Remember when children from divorced families spent the week with mom (Primary Parent) and then the weekends/summers with dad (Secondary Parent) or other similar arrangements? Well custody arrangements have changed dramatically since 2008. Research shows that children benefit greatly from consistent influence from both their mother and father. Parents, after a separation, now enter into "Shared Parenting." In theory, this minimizes or eliminates the need for child support, child-rearing expenses are shared, all decisions in regards to children are jointly made, time with children is divided equally among parents and holidays are often rotated. Arrangements vary widely and are determined based on the needs of all parties.
Although shared parenting has numerous benefits, there are some surprising "challenges" for parents. The idea of divorce/separating gives the impression that you'll be DONE with your ex forever, but that is not the case if you have children together. In fact, you're going to have to learn to work with your ex in a whole new way. These challenges can be hard to accept, but if separation is absolutely necessary, it's in everyone's best interest (especially the children) to come to terms with these challenges. It will also provide a healthier childhood for your children.
First, when a couple decides to separate, the last thing on their mind is the fact that their ex will eventually remarry or move someone else into their home. Very little thought is given to this detail until... they have to hand their infant to their ex's new partner, their children have to obey the "new rules" of the step-parent or their small child calls this new person "mommy" or "daddy." It is a natural reaction to become enraged and that's when the "real" war begins. Overcoming this challenge requires people to think beyond themselves and put their children first. War between mommy and daddy is never in the best interest of a child. They already have enough to deal with between two families, two homes, two styles of parenting, two sets of house rules, etc. not to mention school, friends, sports and other "normal" childhood issues.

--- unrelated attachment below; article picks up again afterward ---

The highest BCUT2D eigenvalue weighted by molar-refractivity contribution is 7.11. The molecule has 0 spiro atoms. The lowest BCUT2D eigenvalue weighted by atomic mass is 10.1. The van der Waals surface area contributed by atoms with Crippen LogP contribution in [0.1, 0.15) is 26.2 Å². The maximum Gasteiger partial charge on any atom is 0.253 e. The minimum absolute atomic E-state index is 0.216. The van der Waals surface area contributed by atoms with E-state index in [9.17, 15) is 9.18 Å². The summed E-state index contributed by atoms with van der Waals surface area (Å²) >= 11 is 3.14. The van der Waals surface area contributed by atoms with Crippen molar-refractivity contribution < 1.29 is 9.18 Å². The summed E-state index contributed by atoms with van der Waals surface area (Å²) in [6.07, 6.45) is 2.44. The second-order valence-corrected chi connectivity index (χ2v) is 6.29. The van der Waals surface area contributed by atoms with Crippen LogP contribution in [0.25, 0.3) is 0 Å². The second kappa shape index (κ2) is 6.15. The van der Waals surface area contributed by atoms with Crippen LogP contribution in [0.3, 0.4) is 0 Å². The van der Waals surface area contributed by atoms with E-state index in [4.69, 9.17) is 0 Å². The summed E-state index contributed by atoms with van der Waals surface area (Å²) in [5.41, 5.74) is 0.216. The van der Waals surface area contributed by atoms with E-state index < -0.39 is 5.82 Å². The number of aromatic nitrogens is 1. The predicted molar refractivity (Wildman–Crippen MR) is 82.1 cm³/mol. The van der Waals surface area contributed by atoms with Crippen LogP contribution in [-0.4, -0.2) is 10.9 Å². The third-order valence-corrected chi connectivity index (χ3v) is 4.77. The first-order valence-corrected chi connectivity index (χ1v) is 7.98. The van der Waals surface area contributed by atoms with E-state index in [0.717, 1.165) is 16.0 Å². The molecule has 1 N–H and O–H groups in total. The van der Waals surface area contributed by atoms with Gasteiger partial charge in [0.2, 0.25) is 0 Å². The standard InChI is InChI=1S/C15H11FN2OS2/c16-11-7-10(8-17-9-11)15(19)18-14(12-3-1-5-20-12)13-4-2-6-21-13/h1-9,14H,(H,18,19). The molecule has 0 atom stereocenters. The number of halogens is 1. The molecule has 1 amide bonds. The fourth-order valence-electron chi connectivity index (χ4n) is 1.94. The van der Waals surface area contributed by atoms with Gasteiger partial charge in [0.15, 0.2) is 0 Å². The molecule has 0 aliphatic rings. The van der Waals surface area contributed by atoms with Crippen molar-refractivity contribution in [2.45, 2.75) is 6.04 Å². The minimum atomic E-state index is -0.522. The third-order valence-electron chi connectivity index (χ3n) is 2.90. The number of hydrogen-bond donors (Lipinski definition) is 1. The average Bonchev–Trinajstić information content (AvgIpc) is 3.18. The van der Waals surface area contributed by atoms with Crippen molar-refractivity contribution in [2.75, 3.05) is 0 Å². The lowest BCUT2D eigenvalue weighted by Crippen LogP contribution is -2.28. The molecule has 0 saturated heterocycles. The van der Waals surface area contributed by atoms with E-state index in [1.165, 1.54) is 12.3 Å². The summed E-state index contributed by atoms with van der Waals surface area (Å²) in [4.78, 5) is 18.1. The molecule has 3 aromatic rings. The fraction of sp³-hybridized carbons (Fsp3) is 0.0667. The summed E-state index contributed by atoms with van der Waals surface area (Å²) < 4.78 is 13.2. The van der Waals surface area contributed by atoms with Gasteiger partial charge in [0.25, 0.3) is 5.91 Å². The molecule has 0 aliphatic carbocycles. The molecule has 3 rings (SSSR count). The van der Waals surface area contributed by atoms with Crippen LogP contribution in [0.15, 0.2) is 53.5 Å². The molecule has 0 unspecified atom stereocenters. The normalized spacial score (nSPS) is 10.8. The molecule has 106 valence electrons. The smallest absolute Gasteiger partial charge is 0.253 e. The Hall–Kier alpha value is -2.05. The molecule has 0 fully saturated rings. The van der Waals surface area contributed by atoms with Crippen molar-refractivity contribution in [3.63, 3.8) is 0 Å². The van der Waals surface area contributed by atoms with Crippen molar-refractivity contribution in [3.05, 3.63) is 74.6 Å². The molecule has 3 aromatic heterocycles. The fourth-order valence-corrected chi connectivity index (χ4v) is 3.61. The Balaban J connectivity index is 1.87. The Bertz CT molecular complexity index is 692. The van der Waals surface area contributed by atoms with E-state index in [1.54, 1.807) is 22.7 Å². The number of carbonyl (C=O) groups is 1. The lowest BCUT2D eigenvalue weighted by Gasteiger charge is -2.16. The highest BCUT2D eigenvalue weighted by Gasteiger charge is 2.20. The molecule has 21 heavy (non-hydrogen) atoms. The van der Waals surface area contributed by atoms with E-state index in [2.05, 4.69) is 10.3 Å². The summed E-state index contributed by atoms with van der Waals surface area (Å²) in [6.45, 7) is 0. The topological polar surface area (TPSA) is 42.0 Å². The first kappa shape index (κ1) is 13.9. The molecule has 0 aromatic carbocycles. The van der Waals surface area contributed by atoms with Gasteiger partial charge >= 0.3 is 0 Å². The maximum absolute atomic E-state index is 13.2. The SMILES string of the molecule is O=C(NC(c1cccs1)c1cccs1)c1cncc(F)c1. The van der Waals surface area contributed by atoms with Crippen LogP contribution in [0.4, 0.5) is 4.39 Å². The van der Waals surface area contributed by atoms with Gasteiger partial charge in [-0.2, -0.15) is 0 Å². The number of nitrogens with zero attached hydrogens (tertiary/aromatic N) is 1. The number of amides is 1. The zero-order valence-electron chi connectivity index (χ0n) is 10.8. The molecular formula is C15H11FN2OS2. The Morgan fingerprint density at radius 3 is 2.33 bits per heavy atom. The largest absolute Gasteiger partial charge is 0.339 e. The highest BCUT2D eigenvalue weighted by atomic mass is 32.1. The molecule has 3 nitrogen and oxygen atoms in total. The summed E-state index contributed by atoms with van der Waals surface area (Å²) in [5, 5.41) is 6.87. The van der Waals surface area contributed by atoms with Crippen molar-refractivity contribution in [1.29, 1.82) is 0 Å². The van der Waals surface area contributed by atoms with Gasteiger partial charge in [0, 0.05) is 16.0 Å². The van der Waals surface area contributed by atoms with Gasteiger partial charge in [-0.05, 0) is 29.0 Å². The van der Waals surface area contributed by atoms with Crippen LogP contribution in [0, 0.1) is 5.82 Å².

Despite the fact that they are your children, you don't have a say regarding what goes on in your ex's house. Of course the exception would be if your children were in serious physical/emotional danger. Aside from that, your ex can raise the children very differently in his/her own home. As much as it may bother you, try to ignore what doesn't cause serious harm. For the most part, voicing your frustrations over annoyances only leads to an addictive and unhealthy cycle of drama. Try to only voice your concerns regarding necessary issues that arise with the kids (i.e. braces, after-school care, insurance issues, teacher/parent issues, allergy/health concerns, etc.). In other words, pick your battles carefully.